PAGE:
Compo Beach may soon look different. But this time changes will come from us — not nature.
Within the next few weeks Parks & Rec will issue a Request for Proposals. Engineering and design firms will bid on a master plan.
The Westport News quoted director Stuart McCarthy as saying the days of people “going to the beach, lathering themselves in suntan oil, and sitting in a chair” are over. Now everyone walks, jogs, bikes, pushes strollers, flies kites, launches windsurfers — you name it. And a lot more of us do it, too.
Noting the sorry state of bathhouses and bathrooms, and the crowded entrances and exits, Compo Beach Association president Skip Lane said the beach “hasn’t been improved or really looked at in 100 years.”
Well, not quite.
In fact, the beach has seen many changes over the past century. (Historical reference point: The cannons were dedicated in 1910, 103 years ago. If they’d been there in 1777, maybe the British would not have landed and marched up to Danbury.)
A wooden bathing pavilion was built in 1919; 750 bathhouses were rented by the hour. (Sounds sketchy, I know.)
By 1927, what we now call the “pavilion” — the open-air area with a few benches between the volleyball courts and beach — was a handsome 2-story affair, featuring dining and dancing.
A small lifeguard cottage, trimmed by a nice garden, sat by the water’s edge.
But as Roaring 20s-ish as that all sounds, the beach itself was awful. It was filled with rocks — good-sized ones, this being New England. It took a few more decades before Compo became the sandy beach we know today.
Anchored offshore — until about 1960 or so — were several large rafts. They were popular spots for diving, sunbathing, and teenagers trying to impress each other.
I don’t know why they were removed, but I bet liability was an issue. Things are much worse today, of course. If McDonald’s has to warn customers that coffee is hot, we’ll never see those rafts again.
Even through the 1950s, oldtimers say, the beach along Soundview Drive — from the drop-off area to Hillspoint Road — was considered “private.” It wasn’t, of course, but many Westporters asked permission of Soundview residents before sitting down to lather on suntan oil.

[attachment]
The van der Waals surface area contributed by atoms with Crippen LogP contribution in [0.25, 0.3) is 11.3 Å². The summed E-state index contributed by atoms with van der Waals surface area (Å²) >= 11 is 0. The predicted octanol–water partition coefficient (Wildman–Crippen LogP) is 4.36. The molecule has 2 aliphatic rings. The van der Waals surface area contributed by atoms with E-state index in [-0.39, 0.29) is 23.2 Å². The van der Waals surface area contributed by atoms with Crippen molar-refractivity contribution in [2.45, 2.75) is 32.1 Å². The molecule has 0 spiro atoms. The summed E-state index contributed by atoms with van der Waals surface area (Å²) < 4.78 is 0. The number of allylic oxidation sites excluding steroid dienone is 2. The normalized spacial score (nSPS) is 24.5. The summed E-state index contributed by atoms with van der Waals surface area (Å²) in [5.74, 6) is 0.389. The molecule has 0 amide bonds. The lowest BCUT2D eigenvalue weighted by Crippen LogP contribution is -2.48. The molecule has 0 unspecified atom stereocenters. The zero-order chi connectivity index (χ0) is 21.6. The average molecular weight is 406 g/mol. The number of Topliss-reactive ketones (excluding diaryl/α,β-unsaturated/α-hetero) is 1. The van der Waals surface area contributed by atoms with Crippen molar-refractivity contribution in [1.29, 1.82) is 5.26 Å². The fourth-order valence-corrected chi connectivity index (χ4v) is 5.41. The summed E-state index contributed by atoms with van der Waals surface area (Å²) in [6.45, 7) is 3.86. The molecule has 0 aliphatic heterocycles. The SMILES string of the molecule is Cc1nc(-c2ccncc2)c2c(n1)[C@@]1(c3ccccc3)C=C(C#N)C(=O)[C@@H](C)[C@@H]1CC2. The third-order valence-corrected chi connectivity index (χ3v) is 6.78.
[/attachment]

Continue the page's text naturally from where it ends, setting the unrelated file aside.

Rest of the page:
In my coming-of-age age — let’s call it the Age of Aquarius — Chubby Lane ran the concession stand. It was located where the volleyball courts are now. And with parking right outside, you didn’t need a sticker to drive up, order one of the best cheeseburgers known to man, and hang out until someone told you to move.
Chubby had another great way of boosting business. Employees — wearing blue button-down shirts, and high knee socks — roamed the beach taking orders. They called them in by walkie-talkie, and tied a balloon around a beach chair. Soon, another employee delivered the food.
The playground has changed over the years too. A carousel once sat near the basketball court, along with monkey bars and other stuff. The playground we now know was built in the late 1980s, in a burst of community spirit and volunteer labor — but not until a full-blown, nasty, typical Westport controversy wound through court.
Neighbors complained that the playground would ruin “the vista,” and send property values plummeting. It would also attract rowdy teenagers, who’d drink, do drugs and have sex.
Today, of course, the Compo Beach playground is one of the first things realtors show to prospective buyers. And kids party safely in their own basements.
So no, the beach has not just sat there, unchanging, for 100 years. Plenty has happened. Some of it’s good; some bad. Some has been planned; some not. I haven’t even mentioned the changes — to the coastline, the seawalls, the structures themselves — wrought by weather.
(Side note: A month ago, I wondered how Parks & Rec would ever get the post-Sandy beach ready for this summer. Thanks to a herculean effort — with help from Public Works and Kowalsky — it looks great. )
Back in the Carter administration, I was a young pup serving on a committee aimed at — surprise! — improving Compo Beach. Planning consultants were hired. They looked at the beach from all kinds of angles, and with fresh eyes. One of their proposals was to move parking away from the sand. “Reclaim the beach!” the consultants said. “People don’t need to drive that close to the water.”
No way, our committee said. This is Westport. People have always parked there, and they always will.
Let’s hope this next engineering and design firm comes up with some creative, reimagined ideas for the beach. They might even suggest diverting cars away from the water.
Hey, you never know.